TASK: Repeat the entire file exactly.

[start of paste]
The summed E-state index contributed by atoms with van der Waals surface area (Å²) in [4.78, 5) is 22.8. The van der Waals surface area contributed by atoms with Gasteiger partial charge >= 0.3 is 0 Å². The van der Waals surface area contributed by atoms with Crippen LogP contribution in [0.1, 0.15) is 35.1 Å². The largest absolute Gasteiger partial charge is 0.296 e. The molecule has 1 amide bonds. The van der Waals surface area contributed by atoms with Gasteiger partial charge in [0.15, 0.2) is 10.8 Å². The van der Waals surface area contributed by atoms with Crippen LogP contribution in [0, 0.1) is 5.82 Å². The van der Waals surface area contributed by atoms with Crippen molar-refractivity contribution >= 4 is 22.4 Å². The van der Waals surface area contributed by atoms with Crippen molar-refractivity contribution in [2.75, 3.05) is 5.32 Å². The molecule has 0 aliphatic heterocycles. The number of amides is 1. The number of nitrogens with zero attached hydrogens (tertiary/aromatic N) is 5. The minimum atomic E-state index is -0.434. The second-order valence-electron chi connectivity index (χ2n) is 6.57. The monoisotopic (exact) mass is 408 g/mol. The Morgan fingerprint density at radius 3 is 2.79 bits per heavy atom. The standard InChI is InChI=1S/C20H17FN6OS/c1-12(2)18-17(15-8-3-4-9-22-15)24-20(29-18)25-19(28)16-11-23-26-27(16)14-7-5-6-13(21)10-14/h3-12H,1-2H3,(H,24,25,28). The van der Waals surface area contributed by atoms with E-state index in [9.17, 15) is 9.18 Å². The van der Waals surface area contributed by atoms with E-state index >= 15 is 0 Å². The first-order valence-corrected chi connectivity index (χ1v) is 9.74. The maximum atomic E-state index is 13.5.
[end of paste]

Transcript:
The summed E-state index contributed by atoms with van der Waals surface area (Å²) in [4.78, 5) is 22.8. The van der Waals surface area contributed by atoms with Gasteiger partial charge >= 0.3 is 0 Å². The van der Waals surface area contributed by atoms with Crippen LogP contribution in [0.1, 0.15) is 35.1 Å². The largest absolute Gasteiger partial charge is 0.296 e. The molecule has 1 amide bonds. The van der Waals surface area contributed by atoms with Gasteiger partial charge in [0.15, 0.2) is 10.8 Å². The van der Waals surface area contributed by atoms with Crippen LogP contribution in [0, 0.1) is 5.82 Å². The van der Waals surface area contributed by atoms with Crippen molar-refractivity contribution >= 4 is 22.4 Å². The van der Waals surface area contributed by atoms with Crippen molar-refractivity contribution in [2.75, 3.05) is 5.32 Å². The molecule has 0 aliphatic heterocycles. The number of amides is 1. The number of nitrogens with zero attached hydrogens (tertiary/aromatic N) is 5. The minimum atomic E-state index is -0.434. The second-order valence-electron chi connectivity index (χ2n) is 6.57. The monoisotopic (exact) mass is 408 g/mol. The Morgan fingerprint density at radius 3 is 2.79 bits per heavy atom. The standard InChI is InChI=1S/C20H17FN6OS/c1-12(2)18-17(15-8-3-4-9-22-15)24-20(29-18)25-19(28)16-11-23-26-27(16)14-7-5-6-13(21)10-14/h3-12H,1-2H3,(H,24,25,28). The van der Waals surface area contributed by atoms with E-state index in [9.17, 15) is 9.18 Å². The van der Waals surface area contributed by atoms with E-state index >= 15 is 0 Å². The first-order valence-corrected chi connectivity index (χ1v) is 9.74. The maximum atomic E-state index is 13.5.